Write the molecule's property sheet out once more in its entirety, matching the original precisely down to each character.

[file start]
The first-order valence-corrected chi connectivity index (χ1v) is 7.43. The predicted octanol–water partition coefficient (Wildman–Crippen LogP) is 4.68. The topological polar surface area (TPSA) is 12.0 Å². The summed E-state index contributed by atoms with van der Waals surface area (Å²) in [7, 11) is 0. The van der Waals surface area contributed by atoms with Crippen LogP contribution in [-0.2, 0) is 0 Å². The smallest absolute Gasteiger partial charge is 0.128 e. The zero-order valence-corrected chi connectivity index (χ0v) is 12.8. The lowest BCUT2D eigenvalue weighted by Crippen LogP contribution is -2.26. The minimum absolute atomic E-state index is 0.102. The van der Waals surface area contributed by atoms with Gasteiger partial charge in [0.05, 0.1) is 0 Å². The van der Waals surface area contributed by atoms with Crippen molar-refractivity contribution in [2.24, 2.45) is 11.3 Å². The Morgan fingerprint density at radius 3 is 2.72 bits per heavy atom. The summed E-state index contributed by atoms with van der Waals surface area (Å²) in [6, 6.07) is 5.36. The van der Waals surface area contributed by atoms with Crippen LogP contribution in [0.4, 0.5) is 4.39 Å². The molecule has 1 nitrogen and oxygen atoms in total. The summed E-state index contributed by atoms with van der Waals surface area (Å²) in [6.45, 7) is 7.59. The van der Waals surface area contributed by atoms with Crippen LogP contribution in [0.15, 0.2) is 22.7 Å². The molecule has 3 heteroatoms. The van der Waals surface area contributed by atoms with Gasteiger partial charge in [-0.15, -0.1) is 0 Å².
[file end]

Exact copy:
The first-order valence-corrected chi connectivity index (χ1v) is 7.43. The predicted octanol–water partition coefficient (Wildman–Crippen LogP) is 4.68. The topological polar surface area (TPSA) is 12.0 Å². The summed E-state index contributed by atoms with van der Waals surface area (Å²) in [7, 11) is 0. The van der Waals surface area contributed by atoms with Crippen LogP contribution in [-0.2, 0) is 0 Å². The smallest absolute Gasteiger partial charge is 0.128 e. The zero-order valence-corrected chi connectivity index (χ0v) is 12.8. The lowest BCUT2D eigenvalue weighted by Crippen LogP contribution is -2.26. The minimum absolute atomic E-state index is 0.102. The van der Waals surface area contributed by atoms with Gasteiger partial charge in [0.05, 0.1) is 0 Å². The van der Waals surface area contributed by atoms with Crippen molar-refractivity contribution in [2.24, 2.45) is 11.3 Å². The Morgan fingerprint density at radius 3 is 2.72 bits per heavy atom. The summed E-state index contributed by atoms with van der Waals surface area (Å²) in [6, 6.07) is 5.36. The van der Waals surface area contributed by atoms with Crippen LogP contribution in [0.4, 0.5) is 4.39 Å². The molecule has 1 nitrogen and oxygen atoms in total. The summed E-state index contributed by atoms with van der Waals surface area (Å²) in [6.45, 7) is 7.59. The van der Waals surface area contributed by atoms with Crippen LogP contribution in [0.15, 0.2) is 22.7 Å². The molecule has 3 heteroatoms. The van der Waals surface area contributed by atoms with Gasteiger partial charge in [-0.15, -0.1) is 0 Å².